Not On My Watch
I had the opportunity to attend “An Evening with Marianne Williamson” on her Love America tour last week. (I love that name. I wish I had come up with it.)
She spoke of many things, all of which supported this:
“Where there is love, there are always solutions.”
In today’s political climate, we are desperately in need of love AND solutions.
And hope. We definitely need hope.
She pointed out that “over time, we (as a country) get it right.” However we start, eventually we get it right. We are self-correcting, even if it takes us a really long minute. But we get it right. Whatever it is. Eventually.
For example, the United States of America was founded upon the most enlightened principles with the idea that “All men are created equal.”
And yet, those very words were written and signed by slave owners.
There is and was a difference, she said, between being anti-slavery and an abolitionist. Someone who was anti-slavery might have said something along the lines of, “Yeah. Slavery is bad. I don’t own slaves. I don’t think others should own slaves.” Abolitionists, on the other hand, said “Not on my watch.”
Not on my watch.
They took not only an anti-slavery stance, but they also took the risk of being public, of both speaking an unpopular truth and actively working toward ending slavery. They recognized that slavery was not a political issue, but a moral one, a spiritual one.
When we look at all the problems plaguing the United States right now: the divisiveness, the utter lack of respect for the dignity of others, poorly funded schools, too much focus on war and not enough focus on veterans, the fact that slavery is still legal in prisons, lack of accessible healthcare, wide-spread poverty, terrorism in the form of mass shootings, and so much more–it is so easy, so so so easy to be discouraged. It’s so easy to give up hope.
But we cannot, must not give up hope.
We don’t have the luxury of being hopeless.
We must choose a cause and say, “Not on my watch.” We must elect politicians who say, “Not on my watch.” If, as my friend says, we don’t know for whom we should vote, we should vote for anyone other than the incumbent.
Sometimes the devil you know isn’t the best choice.
The preamble of the US Constitution says this:
We the People of the United States, in Order to form a more perfect Union, establish Justice, insure domestic Tranquility, provide for the common defence, promote the general Welfare, and secure the Blessings of Liberty to ourselves and our Posterity, do ordain and establish this Constitution for the United States of America.
Our very government was formed to make a more perfect union, to establish Justice, ensure domestic tranquility, to provide for the common defense, to promote the general welfare, and to secure blessings of liberty for our founders and ourselves.
This is the why of the government and the nation of the United States of America.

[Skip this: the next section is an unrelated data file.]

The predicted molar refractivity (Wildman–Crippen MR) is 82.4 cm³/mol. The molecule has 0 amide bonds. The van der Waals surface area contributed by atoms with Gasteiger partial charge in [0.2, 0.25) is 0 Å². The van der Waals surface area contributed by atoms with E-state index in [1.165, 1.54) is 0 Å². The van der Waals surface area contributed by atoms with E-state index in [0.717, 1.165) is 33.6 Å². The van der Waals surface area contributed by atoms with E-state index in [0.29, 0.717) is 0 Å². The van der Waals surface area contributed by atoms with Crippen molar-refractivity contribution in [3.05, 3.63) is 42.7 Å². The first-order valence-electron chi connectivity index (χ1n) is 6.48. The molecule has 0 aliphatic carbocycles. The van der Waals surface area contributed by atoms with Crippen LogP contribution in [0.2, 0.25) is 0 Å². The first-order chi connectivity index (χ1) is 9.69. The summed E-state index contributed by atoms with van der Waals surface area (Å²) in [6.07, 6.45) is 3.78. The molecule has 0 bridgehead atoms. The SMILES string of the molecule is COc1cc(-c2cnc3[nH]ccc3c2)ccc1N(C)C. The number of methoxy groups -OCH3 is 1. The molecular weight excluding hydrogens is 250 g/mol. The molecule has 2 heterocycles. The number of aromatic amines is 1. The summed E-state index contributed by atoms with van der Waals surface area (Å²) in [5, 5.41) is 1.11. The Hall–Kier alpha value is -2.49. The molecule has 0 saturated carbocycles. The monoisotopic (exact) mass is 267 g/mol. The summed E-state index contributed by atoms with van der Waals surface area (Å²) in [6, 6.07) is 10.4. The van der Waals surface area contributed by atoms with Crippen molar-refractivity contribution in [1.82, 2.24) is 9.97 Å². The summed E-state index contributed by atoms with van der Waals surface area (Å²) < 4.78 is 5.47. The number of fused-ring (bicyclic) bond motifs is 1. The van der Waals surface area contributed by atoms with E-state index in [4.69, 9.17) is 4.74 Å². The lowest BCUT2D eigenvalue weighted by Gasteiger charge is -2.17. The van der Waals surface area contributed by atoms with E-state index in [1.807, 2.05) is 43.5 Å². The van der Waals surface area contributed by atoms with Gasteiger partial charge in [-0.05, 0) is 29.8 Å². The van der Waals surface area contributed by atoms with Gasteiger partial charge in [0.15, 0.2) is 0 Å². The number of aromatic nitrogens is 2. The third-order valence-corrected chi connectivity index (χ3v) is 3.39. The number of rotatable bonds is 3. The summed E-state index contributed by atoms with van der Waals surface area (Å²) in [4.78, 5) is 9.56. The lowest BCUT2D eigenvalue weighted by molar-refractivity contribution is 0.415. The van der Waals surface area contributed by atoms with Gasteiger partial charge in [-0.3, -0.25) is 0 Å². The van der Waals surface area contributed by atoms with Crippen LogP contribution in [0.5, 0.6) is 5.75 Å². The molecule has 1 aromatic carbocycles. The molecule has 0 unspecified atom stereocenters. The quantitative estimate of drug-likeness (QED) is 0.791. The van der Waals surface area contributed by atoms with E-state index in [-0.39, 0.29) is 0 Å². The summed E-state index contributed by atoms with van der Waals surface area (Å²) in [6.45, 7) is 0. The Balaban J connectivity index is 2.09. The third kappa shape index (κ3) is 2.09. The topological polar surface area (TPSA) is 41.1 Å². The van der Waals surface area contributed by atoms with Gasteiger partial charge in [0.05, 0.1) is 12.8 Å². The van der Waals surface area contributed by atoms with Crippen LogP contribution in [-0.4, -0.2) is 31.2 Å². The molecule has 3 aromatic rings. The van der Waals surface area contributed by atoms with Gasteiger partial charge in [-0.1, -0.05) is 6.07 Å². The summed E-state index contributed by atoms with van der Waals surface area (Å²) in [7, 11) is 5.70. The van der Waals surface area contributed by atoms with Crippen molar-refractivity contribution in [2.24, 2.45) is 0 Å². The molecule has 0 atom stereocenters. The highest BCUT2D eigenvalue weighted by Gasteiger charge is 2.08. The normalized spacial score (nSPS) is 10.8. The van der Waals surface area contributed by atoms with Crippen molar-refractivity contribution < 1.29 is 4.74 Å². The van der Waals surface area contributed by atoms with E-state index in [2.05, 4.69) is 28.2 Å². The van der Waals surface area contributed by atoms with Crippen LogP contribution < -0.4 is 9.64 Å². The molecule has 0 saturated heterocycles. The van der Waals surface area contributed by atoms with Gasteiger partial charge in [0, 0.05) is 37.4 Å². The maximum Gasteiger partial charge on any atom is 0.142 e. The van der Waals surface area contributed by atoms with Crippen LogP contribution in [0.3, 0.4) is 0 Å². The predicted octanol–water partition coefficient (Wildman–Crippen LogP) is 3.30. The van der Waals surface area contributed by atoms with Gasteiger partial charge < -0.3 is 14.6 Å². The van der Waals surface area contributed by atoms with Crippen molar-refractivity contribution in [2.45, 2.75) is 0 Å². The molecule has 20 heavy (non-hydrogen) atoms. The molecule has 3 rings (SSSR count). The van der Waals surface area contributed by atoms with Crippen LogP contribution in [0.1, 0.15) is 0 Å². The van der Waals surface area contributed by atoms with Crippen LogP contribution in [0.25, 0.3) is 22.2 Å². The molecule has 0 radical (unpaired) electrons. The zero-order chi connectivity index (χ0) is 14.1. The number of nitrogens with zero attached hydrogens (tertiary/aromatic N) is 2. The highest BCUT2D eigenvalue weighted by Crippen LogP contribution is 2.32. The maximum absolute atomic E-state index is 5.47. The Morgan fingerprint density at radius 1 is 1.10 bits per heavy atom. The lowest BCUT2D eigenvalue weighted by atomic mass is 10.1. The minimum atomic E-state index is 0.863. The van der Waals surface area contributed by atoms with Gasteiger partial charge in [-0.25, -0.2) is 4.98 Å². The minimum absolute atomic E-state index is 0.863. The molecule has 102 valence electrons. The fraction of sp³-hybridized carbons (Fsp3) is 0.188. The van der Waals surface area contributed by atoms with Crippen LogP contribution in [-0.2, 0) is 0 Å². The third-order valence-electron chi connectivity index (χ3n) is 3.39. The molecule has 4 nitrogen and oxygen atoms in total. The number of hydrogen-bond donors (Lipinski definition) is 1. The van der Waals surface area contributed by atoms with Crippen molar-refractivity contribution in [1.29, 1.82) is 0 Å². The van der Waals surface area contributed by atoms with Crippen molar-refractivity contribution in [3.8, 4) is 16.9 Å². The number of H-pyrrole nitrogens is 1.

If we find those in government who are making our nation a less perfect union, we must vote them out. If we find those who corrupt or obstruct justice, we must vote them out. If we find those who destroy domestic tranquility, we must vote them out. If we find those who are more focused on attacking than defending, we must vote them out. If we find those who work against the general welfare of America’s citizens, we must vote them out. If we find those who work toward destroying the blessings of liberty we must vote them out.
To allow ones in power to continue defiling the very reason for the existence of the United States is to be complicit in that defilement. To allow ones in power to continue perverting the intention of the Founding Fathers is to be complicit in that perversion.
These problems that we as a nation are facing are not political issues. They are moral ones, spiritual ones. The spiritual and moral issues must be addressed, however, through political means.
We must work through love to find solutions, and not just for a small subset of the population. Ambitious, transcendent solutions are out there, simply waiting to be uncovered from the animus which buries them.
We must love our neighbors as ourselves. We must abandon labels which confine us and work together to find solutions. We must learn the art of civil discussion, addressing policy and not personality; we must refuse to react with mindless defensiveness. We must find solution-minded people with whom to work, regardless of their political affiliation. We must find those who will pursue solutions judiciously and relentlessly.
If our neighbors are unable to work with us toward solutions, if they are determined to focus on incivility and whataboutism rather than solutions, we must accept them as they are, love them and bless them and then move the fuck on. Instead of wasting our time and precious energy on people who would rather be right than happy or people who would rather die than change their minds, we must find like-minded individuals and begin our work.
And that work begins with